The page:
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If you have diabetes, or you’re reading into diabetes, you’ll probably have come across the term HbA1c. It refers to glycated haemoglobin, a compound made up of your red blood cells and glucose.
For those at risk of diabetes, this HbA1c is one of the most important factors you will need to monitor. Because by measuring glycated haemoglobin, you can get a sense of your blood sugar levels. And the higher this is, the greater the chances you have of diabetes.
So, what is the normal HbA1c level? Somewhere beneath 42 mmol/mol (or 6%), to be precise. Anything above 48 mmol/mol (or 6.5%) is diabetes.
Diabetes and the HbA1c Test
If you are diabetic, you will probably be very familiar with blood tests by now. Between the at-home finger-prick tests and the blood samples that need to be taken by a healthcare professional, such tests will make up a big part of the monitoring and control of your disease.
For those of you who suspect you may have high blood sugar levels, we’re sorry to say that these tests may become a big part of your life too.
In the management of diabetes mellitus (the full name for diabetes), there are few tests that are as important as the HbA1c test. This measures what is known as glycated haemoglobin, a compound of glucose (or sugar) and the red blood cells that carry oxygen in your blood.
But what is the normal HbA1c level – for both diabetic and non-diabetic people? In this article, we’ll tell you – along with everything else you need to know about this crucial blood test.
What is the HbA1c Test?
The HbA1c test is the test that measures your average blood glucose levels (or average blood sugar levels). Where the at-home finger-prick test for people with diabetes can tell you your glucose levels in that specific moment, the HbA1c is able to show your blood glucose control over 2 to 3 months.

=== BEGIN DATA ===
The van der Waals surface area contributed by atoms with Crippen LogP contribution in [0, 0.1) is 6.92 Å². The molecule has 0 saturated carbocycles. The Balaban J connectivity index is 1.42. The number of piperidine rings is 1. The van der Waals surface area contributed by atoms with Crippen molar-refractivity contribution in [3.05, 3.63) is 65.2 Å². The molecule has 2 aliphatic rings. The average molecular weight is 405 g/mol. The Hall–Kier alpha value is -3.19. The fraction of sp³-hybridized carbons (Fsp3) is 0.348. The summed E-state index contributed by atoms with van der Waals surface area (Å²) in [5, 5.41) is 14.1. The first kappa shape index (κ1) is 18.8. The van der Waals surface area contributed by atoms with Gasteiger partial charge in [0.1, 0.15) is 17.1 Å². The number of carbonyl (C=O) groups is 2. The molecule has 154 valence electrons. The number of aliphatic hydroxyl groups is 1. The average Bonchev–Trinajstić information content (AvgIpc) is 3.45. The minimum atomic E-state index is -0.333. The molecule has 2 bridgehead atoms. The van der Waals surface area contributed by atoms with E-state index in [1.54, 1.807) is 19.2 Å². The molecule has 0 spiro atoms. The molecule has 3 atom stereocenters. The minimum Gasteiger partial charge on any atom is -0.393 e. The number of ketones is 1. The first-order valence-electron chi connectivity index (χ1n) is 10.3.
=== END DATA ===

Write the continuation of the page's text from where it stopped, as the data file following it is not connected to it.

For people with diabetes – type 1 diabetes or type 2 – it goes without saying that this test plays an essential part of monitoring and managing your condition. The NHS recommends that you take this test around every 3 to 6 months, so that you can gain visibility on the entire history of your blood glucose levels.
What Does HbA1c Test For?
Taken by a doctor, the HbA1c test measures the amount of glycated haemoglobin in your blood. For this reason, the test is sometimes called Haemoglobin A1c or just A1c. A1c itself is a type of haemoglobin, alongside A1a, A1b, and even A2. However, A1c is the most common.
Haemoglobin – commonly known simply as red blood cells – is the protein in your blood that carries oxygen. When your body is unable to process blood sugar correctly, more of this sugar sticks to your haemoglobin and accumulates in your blood. It’s this compound of haemoglobin and blood sugar that we call glycated haemoglobin.
As a result, then, a HbA1c result that is high means that you have too much blood sugar. And this means that you are at risk of some of the complications associated with diabetes.
Understanding HbA1c Results